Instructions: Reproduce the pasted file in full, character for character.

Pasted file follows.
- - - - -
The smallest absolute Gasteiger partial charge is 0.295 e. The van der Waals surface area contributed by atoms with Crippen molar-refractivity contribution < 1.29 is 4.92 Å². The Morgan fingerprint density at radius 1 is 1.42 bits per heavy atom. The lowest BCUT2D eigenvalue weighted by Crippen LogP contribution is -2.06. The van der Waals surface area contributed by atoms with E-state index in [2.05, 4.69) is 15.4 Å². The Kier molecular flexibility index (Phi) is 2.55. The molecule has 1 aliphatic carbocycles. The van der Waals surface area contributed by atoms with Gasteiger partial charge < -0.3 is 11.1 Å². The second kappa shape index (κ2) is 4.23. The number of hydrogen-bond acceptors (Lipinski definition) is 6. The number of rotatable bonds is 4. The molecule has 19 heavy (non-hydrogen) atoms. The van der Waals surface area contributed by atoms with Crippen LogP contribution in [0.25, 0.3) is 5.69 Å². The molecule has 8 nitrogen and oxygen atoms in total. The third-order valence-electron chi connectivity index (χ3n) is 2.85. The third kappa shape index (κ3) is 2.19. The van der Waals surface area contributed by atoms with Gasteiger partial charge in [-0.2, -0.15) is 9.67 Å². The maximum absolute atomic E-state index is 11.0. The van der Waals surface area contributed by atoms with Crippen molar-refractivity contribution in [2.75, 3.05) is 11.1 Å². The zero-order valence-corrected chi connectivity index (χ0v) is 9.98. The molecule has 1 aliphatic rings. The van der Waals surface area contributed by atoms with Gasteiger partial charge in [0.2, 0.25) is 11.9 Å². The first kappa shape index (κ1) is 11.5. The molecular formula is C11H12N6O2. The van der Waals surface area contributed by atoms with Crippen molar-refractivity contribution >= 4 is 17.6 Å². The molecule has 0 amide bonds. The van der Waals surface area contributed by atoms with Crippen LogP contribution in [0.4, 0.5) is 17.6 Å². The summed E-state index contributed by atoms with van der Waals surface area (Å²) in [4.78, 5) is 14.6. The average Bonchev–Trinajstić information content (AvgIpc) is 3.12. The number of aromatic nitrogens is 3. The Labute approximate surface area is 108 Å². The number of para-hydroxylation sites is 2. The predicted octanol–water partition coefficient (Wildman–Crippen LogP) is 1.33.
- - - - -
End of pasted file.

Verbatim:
The smallest absolute Gasteiger partial charge is 0.295 e. The van der Waals surface area contributed by atoms with Crippen molar-refractivity contribution < 1.29 is 4.92 Å². The Morgan fingerprint density at radius 1 is 1.42 bits per heavy atom. The lowest BCUT2D eigenvalue weighted by Crippen LogP contribution is -2.06. The van der Waals surface area contributed by atoms with E-state index in [2.05, 4.69) is 15.4 Å². The Kier molecular flexibility index (Phi) is 2.55. The molecule has 1 aliphatic carbocycles. The van der Waals surface area contributed by atoms with Gasteiger partial charge < -0.3 is 11.1 Å². The second kappa shape index (κ2) is 4.23. The number of hydrogen-bond acceptors (Lipinski definition) is 6. The number of rotatable bonds is 4. The molecule has 19 heavy (non-hydrogen) atoms. The van der Waals surface area contributed by atoms with Crippen LogP contribution in [0.25, 0.3) is 5.69 Å². The molecule has 8 nitrogen and oxygen atoms in total. The third-order valence-electron chi connectivity index (χ3n) is 2.85. The third kappa shape index (κ3) is 2.19. The van der Waals surface area contributed by atoms with Gasteiger partial charge in [-0.2, -0.15) is 9.67 Å². The maximum absolute atomic E-state index is 11.0. The van der Waals surface area contributed by atoms with Crippen molar-refractivity contribution in [2.75, 3.05) is 11.1 Å². The zero-order valence-corrected chi connectivity index (χ0v) is 9.98. The molecule has 1 aliphatic rings. The van der Waals surface area contributed by atoms with Gasteiger partial charge in [0.2, 0.25) is 11.9 Å². The first kappa shape index (κ1) is 11.5. The molecular formula is C11H12N6O2. The van der Waals surface area contributed by atoms with Crippen molar-refractivity contribution >= 4 is 17.6 Å². The molecule has 0 amide bonds. The van der Waals surface area contributed by atoms with Crippen LogP contribution in [0.4, 0.5) is 17.6 Å². The summed E-state index contributed by atoms with van der Waals surface area (Å²) in [4.78, 5) is 14.6. The average Bonchev–Trinajstić information content (AvgIpc) is 3.12. The number of aromatic nitrogens is 3. The Labute approximate surface area is 108 Å². The number of para-hydroxylation sites is 2. The predicted octanol–water partition coefficient (Wildman–Crippen LogP) is 1.33.